Planning, Monitoring and Evaluation

During the last three decades, Human Immunodeficiency Virus (HIV) has posed one of the greatest disease related challenges to the people of the World, particularly to those in developing countries. According to the 2010 UNAIDS (the Joint United Nations Program on HIV/AIDS) Report on the global AIDS epidemic, a total of 33.3 million people were living with HIV. Though the pandemic affected every country in the world, developing countries particularly those in Sub-Saharan Africa are disproportionately affected. By the end of 2009, it was estimated that 22.5 million (67.6%) of the World’s HIV infected population, 1.8 million (69.2%) of new infections and 1.3 million (72.2%) of AIDS related deaths occurred in this region.

Governmental and non-governmental organizations in different countries have been implementing variety of interventions to prevent new infections. Promising achievements have been made in terms of decreasing the incidence of HIV, reflecting the collective effectiveness of different interventions in place.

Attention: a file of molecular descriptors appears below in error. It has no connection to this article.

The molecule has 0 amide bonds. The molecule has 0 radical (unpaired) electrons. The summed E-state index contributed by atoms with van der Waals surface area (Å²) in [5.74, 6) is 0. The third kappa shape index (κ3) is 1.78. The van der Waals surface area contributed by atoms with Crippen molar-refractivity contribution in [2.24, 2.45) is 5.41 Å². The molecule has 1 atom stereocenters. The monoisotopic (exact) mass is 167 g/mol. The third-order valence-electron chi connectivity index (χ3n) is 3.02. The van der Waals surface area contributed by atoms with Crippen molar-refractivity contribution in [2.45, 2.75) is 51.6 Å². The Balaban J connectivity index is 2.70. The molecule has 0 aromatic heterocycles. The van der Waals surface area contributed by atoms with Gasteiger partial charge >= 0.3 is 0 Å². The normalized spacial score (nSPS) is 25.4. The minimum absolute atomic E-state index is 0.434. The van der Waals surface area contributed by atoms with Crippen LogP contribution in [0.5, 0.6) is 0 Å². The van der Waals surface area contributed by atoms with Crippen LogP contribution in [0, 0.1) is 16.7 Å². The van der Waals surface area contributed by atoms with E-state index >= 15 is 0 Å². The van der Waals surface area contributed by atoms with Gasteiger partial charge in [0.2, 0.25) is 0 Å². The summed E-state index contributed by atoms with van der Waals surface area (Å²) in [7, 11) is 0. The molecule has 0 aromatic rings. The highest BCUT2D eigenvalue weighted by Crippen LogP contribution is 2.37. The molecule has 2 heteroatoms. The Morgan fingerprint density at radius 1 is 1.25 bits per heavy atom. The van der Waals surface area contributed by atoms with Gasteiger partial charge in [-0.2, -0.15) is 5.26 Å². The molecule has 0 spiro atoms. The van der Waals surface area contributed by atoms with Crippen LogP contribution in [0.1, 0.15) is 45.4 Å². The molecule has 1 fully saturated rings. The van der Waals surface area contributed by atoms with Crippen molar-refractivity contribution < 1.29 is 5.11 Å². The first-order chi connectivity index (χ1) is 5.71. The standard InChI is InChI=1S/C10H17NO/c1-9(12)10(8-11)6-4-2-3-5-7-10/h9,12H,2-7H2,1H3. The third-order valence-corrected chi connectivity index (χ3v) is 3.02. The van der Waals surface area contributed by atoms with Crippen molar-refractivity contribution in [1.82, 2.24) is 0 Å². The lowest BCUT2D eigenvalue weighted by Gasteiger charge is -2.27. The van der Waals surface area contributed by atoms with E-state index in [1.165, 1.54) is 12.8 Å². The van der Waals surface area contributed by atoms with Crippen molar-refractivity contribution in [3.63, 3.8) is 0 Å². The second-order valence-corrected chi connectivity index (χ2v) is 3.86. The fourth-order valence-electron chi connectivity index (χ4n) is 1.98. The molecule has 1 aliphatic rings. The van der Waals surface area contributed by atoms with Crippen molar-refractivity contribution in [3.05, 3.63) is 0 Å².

Given the fact that most new infections occur among young people particularly among girls, preventing HIV transition among young people is central to maintain a decreasing trend in HIV incidence in developing countries.
Addressing the sexual and reproductive health (SRH) needs of young people in a comprehensive way facilitates the prevention of HIV transmission while at the same time addressing other problems of public health importance like unplanned pregnancies and sexually transmitted infections.

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